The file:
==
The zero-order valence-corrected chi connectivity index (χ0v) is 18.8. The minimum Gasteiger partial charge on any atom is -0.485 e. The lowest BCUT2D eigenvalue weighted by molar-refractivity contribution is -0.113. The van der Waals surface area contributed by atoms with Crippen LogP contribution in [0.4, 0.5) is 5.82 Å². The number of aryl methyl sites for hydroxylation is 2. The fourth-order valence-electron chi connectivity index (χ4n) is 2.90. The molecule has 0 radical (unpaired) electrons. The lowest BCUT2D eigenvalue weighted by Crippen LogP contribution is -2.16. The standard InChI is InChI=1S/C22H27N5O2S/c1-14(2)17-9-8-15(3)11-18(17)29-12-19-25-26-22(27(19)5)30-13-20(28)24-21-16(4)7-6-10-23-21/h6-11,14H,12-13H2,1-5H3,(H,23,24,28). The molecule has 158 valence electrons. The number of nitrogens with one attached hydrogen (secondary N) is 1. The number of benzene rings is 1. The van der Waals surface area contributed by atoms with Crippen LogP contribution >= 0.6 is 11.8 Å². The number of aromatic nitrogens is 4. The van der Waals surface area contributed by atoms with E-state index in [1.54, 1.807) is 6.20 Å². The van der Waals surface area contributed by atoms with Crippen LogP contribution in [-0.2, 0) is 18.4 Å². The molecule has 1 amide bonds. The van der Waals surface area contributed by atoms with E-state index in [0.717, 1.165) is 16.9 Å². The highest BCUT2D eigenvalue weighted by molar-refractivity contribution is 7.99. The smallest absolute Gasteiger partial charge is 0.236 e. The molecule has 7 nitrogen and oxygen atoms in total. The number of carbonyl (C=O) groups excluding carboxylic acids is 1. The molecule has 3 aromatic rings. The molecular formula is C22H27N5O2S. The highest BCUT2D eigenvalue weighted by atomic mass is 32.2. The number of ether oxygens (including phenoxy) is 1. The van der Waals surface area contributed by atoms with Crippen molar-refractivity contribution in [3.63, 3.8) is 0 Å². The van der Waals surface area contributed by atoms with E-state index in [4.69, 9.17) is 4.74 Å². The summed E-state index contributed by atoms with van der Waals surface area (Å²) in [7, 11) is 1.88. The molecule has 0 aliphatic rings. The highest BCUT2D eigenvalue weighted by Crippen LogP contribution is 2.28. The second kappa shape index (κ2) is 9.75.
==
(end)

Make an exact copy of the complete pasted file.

The zero-order valence-corrected chi connectivity index (χ0v) is 18.8. The minimum Gasteiger partial charge on any atom is -0.485 e. The lowest BCUT2D eigenvalue weighted by molar-refractivity contribution is -0.113. The van der Waals surface area contributed by atoms with Crippen LogP contribution in [0.4, 0.5) is 5.82 Å². The number of aryl methyl sites for hydroxylation is 2. The fourth-order valence-electron chi connectivity index (χ4n) is 2.90. The molecule has 0 radical (unpaired) electrons. The lowest BCUT2D eigenvalue weighted by Crippen LogP contribution is -2.16. The standard InChI is InChI=1S/C22H27N5O2S/c1-14(2)17-9-8-15(3)11-18(17)29-12-19-25-26-22(27(19)5)30-13-20(28)24-21-16(4)7-6-10-23-21/h6-11,14H,12-13H2,1-5H3,(H,23,24,28). The molecule has 158 valence electrons. The number of nitrogens with one attached hydrogen (secondary N) is 1. The number of benzene rings is 1. The van der Waals surface area contributed by atoms with Crippen LogP contribution >= 0.6 is 11.8 Å². The number of aromatic nitrogens is 4. The van der Waals surface area contributed by atoms with E-state index in [1.54, 1.807) is 6.20 Å². The van der Waals surface area contributed by atoms with Crippen LogP contribution in [-0.2, 0) is 18.4 Å². The molecule has 1 amide bonds. The van der Waals surface area contributed by atoms with E-state index in [0.717, 1.165) is 16.9 Å². The highest BCUT2D eigenvalue weighted by molar-refractivity contribution is 7.99. The smallest absolute Gasteiger partial charge is 0.236 e. The molecule has 7 nitrogen and oxygen atoms in total. The number of carbonyl (C=O) groups excluding carboxylic acids is 1. The molecule has 3 aromatic rings. The molecular formula is C22H27N5O2S. The highest BCUT2D eigenvalue weighted by atomic mass is 32.2. The number of ether oxygens (including phenoxy) is 1. The van der Waals surface area contributed by atoms with Crippen molar-refractivity contribution in [3.63, 3.8) is 0 Å². The van der Waals surface area contributed by atoms with E-state index in [4.69, 9.17) is 4.74 Å². The summed E-state index contributed by atoms with van der Waals surface area (Å²) in [7, 11) is 1.88. The molecule has 0 aliphatic rings. The highest BCUT2D eigenvalue weighted by Crippen LogP contribution is 2.28. The second kappa shape index (κ2) is 9.75.